Niles WWII veterans honored by American Legion
NILES — Under a sunny Saturday morning, a line of cars and motorcycles weaved through the streets of Niles. When the procession of vehicles stopped, more than a dozen people exited, some carrying American flags with them.
In total, the procession would stop three times, at each stop recognizing a Niles veteran.
Saturday, the Niles American Legion Post 26 honored three of its living World War II veterans by hosting a procession of cars and motorcycles to the veterans’ homes. There, the World War II veterans were presented with certificates of honor. The Western Michigan Gold Star Mothers also presented each veteran with an American Flag Quilt made by the Niles Peacemakers.
“As soon as Pearl Harbor hit, these young men left their lives behind to fight for our freedoms and our liberties,” said Odie Stewart, commander of American Legion Post 26.
Saturday was chosen as the day to honor Niles’ World War II veterans as it was the anniversary of D-Day, the turning point of the war, Stewart said. On June 6, 1944, allied troops stormed the beaches of Normandy, France, marking the largest seaborne invasion in history.
“A lot of these veterans are in their 90s,” Stewart said. “We decided we needed to do this while we are still able to, and today seemed like the right time.”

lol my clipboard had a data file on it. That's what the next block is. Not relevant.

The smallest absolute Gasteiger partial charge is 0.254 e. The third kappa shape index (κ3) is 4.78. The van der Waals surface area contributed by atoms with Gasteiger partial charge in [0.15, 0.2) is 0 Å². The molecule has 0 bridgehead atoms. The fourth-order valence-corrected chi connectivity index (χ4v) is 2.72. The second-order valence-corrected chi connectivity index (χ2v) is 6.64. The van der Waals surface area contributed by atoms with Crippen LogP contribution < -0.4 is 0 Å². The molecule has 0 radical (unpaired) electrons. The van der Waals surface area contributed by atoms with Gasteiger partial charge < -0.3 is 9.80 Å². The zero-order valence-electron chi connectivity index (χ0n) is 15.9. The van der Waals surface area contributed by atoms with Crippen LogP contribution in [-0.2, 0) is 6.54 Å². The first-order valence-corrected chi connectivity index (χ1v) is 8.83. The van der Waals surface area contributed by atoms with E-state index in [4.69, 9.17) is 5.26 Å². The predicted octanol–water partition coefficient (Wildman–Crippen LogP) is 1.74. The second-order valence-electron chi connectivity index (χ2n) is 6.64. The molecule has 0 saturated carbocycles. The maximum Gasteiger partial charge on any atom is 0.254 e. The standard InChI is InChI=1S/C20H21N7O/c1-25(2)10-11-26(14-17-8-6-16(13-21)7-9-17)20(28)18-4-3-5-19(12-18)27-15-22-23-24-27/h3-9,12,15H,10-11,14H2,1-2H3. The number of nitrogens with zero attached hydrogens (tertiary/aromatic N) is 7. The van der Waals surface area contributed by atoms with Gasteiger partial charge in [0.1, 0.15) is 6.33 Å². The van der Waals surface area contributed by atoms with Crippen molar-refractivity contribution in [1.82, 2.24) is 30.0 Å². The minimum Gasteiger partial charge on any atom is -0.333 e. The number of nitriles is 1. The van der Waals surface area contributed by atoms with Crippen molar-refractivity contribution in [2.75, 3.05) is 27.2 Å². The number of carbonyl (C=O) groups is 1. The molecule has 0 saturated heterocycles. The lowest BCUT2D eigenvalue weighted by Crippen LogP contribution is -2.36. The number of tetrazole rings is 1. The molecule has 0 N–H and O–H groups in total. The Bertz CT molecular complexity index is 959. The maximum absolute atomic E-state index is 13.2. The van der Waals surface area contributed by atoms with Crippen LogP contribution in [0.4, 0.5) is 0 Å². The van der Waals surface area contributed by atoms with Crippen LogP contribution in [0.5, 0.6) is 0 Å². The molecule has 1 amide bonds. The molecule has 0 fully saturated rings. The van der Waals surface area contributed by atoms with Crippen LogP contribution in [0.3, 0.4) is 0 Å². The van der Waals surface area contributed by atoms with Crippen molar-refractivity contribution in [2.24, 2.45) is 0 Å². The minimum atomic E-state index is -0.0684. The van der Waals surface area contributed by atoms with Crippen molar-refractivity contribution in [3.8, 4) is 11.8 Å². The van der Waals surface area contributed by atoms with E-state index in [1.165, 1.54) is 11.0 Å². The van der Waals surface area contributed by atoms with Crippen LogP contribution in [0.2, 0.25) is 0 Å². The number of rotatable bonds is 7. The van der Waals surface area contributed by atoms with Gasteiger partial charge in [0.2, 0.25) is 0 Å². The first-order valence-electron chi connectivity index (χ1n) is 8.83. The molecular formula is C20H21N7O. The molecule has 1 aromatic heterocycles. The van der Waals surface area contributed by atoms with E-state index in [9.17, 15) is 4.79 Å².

According to Stewart, American Legion Post 26 has 10 surviving World War II veterans. As some have moved or were otherwise unavailable Saturday, they will be honored at a separate time.
The first stop of Saturday’s procession was at the house of Donald Steven, 93. He served in the military from 1945 to 1946.
Steven received his certificate of honor from his front porch with a smile on his face. Initially, he expected about four or five individuals from the American Legion to visit his home, so he said he was pleasantly surprised when more than a dozen individuals showed up to share thanks.
“This is good,” he said, holding the certificate in his lap. “There aren’t many of us [World War II veterans] around anymore.”
Also present was Steven’s son, Terry. Terry said he was glad that his father was able to receive recognition from the American Legion.
“I think this means a lot,” he said. “World War II veterans gave us our freedoms.”
Following Steven, the American Legion visited World War II veterans Raymond Kurtis and George Tabbert.
Stewart said he was glad that the American Legion was able to honor and say “thank you” to its World War II veterans Saturday.
“They sacrificed for our country,” he said. “[That] will be remembered.”